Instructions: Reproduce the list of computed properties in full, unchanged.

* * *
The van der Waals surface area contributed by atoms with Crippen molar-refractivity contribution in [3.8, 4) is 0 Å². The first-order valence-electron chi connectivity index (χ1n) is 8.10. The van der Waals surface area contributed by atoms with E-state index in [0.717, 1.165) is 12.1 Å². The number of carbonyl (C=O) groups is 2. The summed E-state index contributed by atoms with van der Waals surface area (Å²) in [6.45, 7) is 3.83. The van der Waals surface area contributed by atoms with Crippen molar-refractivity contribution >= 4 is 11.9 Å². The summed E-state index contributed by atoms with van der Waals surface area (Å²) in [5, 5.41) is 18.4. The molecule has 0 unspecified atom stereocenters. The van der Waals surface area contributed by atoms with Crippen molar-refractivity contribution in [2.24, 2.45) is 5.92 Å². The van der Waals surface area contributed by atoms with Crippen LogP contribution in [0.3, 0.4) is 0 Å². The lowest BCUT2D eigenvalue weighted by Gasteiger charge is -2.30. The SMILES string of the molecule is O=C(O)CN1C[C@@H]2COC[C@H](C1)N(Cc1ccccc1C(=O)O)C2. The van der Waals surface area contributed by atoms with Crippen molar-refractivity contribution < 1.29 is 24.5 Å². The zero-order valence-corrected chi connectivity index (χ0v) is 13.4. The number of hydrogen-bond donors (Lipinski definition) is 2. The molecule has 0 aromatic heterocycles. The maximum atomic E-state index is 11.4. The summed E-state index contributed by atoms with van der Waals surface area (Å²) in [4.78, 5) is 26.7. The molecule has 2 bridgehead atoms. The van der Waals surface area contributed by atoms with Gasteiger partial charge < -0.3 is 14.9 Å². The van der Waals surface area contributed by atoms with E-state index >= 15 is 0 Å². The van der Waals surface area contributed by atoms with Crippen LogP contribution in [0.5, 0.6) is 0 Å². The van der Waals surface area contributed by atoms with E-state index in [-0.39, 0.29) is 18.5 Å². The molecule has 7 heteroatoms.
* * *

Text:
The van der Waals surface area contributed by atoms with Crippen molar-refractivity contribution in [3.8, 4) is 0 Å². The first-order valence-electron chi connectivity index (χ1n) is 8.10. The van der Waals surface area contributed by atoms with E-state index in [0.717, 1.165) is 12.1 Å². The number of carbonyl (C=O) groups is 2. The summed E-state index contributed by atoms with van der Waals surface area (Å²) in [6.45, 7) is 3.83. The van der Waals surface area contributed by atoms with Crippen molar-refractivity contribution >= 4 is 11.9 Å². The summed E-state index contributed by atoms with van der Waals surface area (Å²) in [5, 5.41) is 18.4. The molecule has 0 unspecified atom stereocenters. The van der Waals surface area contributed by atoms with Crippen molar-refractivity contribution in [2.24, 2.45) is 5.92 Å². The van der Waals surface area contributed by atoms with Crippen LogP contribution in [0.3, 0.4) is 0 Å². The lowest BCUT2D eigenvalue weighted by Gasteiger charge is -2.30. The SMILES string of the molecule is O=C(O)CN1C[C@@H]2COC[C@H](C1)N(Cc1ccccc1C(=O)O)C2. The van der Waals surface area contributed by atoms with Crippen molar-refractivity contribution < 1.29 is 24.5 Å². The zero-order valence-corrected chi connectivity index (χ0v) is 13.4. The number of hydrogen-bond donors (Lipinski definition) is 2. The molecule has 0 aromatic heterocycles. The maximum atomic E-state index is 11.4. The summed E-state index contributed by atoms with van der Waals surface area (Å²) in [4.78, 5) is 26.7. The molecule has 2 bridgehead atoms. The van der Waals surface area contributed by atoms with Gasteiger partial charge < -0.3 is 14.9 Å². The van der Waals surface area contributed by atoms with E-state index >= 15 is 0 Å². The van der Waals surface area contributed by atoms with Crippen LogP contribution in [0.5, 0.6) is 0 Å². The van der Waals surface area contributed by atoms with E-state index in [-0.39, 0.29) is 18.5 Å². The molecule has 7 heteroatoms.